for the black women who died for motherhood
how long has my womb ached
to carry half of my laugh gently
set in the upside-down rainbow stretch
of their father’s smile? he is every color
bent into black to tell
a story that light cannot read.
he that deep like the first organ
blossoming to beat in embryos
that may die before becoming babies
or i may hurry into ghost before holding
their weight and catching their hollering
breaths and falling rivers on my breast.
i would die if i died
and couldn’t hold my child.
what is more whole than 100?
243? 243 more ash piles of black mothers
whose crackling rose petal wombs
stain inner walls of urns and mausoleum
chambers because their pain was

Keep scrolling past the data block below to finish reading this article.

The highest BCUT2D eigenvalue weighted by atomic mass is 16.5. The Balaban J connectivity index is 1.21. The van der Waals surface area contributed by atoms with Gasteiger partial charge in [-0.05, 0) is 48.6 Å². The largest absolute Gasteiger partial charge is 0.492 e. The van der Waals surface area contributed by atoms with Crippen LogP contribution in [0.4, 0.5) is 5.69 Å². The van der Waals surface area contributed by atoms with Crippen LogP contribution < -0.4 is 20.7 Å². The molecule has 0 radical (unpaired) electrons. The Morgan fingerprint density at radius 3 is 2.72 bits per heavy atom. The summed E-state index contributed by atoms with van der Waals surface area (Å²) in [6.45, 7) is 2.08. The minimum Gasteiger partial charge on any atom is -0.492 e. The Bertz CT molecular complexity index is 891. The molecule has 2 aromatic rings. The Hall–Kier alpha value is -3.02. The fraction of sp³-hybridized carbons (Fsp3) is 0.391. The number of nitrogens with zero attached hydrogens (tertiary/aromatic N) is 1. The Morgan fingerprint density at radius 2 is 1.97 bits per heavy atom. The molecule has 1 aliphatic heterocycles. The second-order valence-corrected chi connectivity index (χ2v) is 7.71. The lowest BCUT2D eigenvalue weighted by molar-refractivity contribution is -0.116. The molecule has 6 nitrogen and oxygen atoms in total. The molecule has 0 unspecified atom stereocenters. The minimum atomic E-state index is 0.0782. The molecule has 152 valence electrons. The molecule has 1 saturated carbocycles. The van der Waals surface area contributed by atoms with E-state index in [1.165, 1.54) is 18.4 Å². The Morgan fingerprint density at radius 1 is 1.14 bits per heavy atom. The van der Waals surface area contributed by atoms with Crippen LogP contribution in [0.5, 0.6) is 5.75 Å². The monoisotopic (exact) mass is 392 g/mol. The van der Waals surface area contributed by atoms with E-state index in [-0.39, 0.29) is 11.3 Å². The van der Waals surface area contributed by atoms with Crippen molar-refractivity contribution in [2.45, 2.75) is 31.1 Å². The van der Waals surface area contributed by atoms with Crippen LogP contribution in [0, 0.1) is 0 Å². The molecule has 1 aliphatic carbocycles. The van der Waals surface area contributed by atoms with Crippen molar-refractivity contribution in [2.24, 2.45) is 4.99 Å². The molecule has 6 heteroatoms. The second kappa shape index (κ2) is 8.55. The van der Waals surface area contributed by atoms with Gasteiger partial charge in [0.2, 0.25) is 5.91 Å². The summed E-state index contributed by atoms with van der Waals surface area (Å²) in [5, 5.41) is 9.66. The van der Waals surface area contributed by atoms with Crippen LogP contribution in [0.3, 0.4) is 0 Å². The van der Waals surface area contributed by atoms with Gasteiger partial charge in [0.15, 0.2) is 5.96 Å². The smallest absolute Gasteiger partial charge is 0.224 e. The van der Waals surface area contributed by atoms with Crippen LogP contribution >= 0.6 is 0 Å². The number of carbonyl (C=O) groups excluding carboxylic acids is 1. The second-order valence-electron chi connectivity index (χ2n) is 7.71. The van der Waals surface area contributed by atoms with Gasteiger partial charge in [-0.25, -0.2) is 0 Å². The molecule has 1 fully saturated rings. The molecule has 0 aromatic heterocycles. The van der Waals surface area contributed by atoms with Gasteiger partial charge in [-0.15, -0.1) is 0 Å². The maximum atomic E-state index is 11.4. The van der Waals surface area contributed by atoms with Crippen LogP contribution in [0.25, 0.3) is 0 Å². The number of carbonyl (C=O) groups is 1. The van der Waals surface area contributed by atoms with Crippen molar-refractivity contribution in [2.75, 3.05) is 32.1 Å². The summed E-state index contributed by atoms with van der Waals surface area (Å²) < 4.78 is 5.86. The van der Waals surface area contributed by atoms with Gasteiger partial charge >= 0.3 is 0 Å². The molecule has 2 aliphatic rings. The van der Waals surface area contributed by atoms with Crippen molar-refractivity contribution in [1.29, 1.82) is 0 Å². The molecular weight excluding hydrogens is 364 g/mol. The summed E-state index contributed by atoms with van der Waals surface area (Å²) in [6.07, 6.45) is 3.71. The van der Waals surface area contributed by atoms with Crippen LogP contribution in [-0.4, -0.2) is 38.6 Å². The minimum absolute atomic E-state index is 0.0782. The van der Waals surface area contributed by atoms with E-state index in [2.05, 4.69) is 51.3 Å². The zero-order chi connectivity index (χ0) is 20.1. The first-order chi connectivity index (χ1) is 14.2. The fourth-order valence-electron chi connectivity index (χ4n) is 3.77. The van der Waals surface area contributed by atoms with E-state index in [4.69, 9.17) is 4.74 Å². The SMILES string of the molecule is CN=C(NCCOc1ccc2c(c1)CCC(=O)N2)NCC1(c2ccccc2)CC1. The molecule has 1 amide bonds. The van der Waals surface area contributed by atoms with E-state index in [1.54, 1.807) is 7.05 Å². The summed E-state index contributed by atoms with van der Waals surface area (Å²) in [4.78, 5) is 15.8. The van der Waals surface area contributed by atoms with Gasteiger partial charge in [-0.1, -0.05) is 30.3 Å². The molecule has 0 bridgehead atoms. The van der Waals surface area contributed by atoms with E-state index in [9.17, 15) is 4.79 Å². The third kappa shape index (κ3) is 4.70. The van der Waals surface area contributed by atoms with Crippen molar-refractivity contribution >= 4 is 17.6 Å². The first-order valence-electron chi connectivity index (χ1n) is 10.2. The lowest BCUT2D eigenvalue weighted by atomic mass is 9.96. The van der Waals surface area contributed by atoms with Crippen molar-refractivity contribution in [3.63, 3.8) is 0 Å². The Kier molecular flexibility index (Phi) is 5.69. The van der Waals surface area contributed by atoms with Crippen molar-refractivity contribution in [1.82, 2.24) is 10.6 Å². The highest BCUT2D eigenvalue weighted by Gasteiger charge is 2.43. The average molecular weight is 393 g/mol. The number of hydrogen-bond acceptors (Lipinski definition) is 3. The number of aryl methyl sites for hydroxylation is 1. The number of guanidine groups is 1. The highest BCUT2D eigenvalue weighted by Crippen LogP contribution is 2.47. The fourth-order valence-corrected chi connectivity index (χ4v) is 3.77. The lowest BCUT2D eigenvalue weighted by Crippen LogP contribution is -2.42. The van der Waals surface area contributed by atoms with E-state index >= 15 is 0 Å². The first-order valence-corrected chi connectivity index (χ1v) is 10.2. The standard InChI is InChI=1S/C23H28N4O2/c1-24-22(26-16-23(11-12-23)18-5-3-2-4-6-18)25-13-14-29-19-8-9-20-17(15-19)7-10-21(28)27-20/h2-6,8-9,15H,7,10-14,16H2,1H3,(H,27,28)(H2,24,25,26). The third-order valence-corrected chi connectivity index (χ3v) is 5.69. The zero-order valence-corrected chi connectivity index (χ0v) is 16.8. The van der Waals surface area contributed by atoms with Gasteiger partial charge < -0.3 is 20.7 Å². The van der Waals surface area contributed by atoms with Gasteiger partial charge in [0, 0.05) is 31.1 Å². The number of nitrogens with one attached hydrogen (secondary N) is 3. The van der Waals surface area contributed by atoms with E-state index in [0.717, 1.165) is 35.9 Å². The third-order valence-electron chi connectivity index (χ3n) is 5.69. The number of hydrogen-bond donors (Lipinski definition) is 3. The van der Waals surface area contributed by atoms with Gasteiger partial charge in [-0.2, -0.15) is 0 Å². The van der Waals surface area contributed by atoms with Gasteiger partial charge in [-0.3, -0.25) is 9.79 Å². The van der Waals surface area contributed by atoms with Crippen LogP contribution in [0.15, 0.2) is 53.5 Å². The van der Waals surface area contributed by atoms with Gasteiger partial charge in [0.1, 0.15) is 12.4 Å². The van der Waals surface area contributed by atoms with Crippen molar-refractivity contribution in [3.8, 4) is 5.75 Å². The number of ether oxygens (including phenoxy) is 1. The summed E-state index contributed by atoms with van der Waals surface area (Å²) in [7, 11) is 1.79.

not white enough so they died
twice by the hands of OB/GYNs
and nurses who refused to treat them
like the loose-leaf paper chain
of women pushing four doors down
the hall. why should i meet
ancestorship before motherhood,
when black be so deep
our children can’t be 50/50?
we birth a battalion in one
black body then bleed out,
for our mothers to bury us
and raise us again by a new name.
Jordan Honeyblue is a writer from Baltimore, Maryland. She received her BA from Morgan State University in 2018 and her MFA in creative writing from the University of Kentucky in 2021. Currently, she runs her own tutoring business, jh tutors. Jordan is also a 2021–2022 Antiracist Science Education Research Fellow for LabXchange, an online science learning platform created by Harvard University. Her poetry has also appeared or is forthcoming in the New Orleans Review, Virginia Quarterly Review, and Inverted Syntax.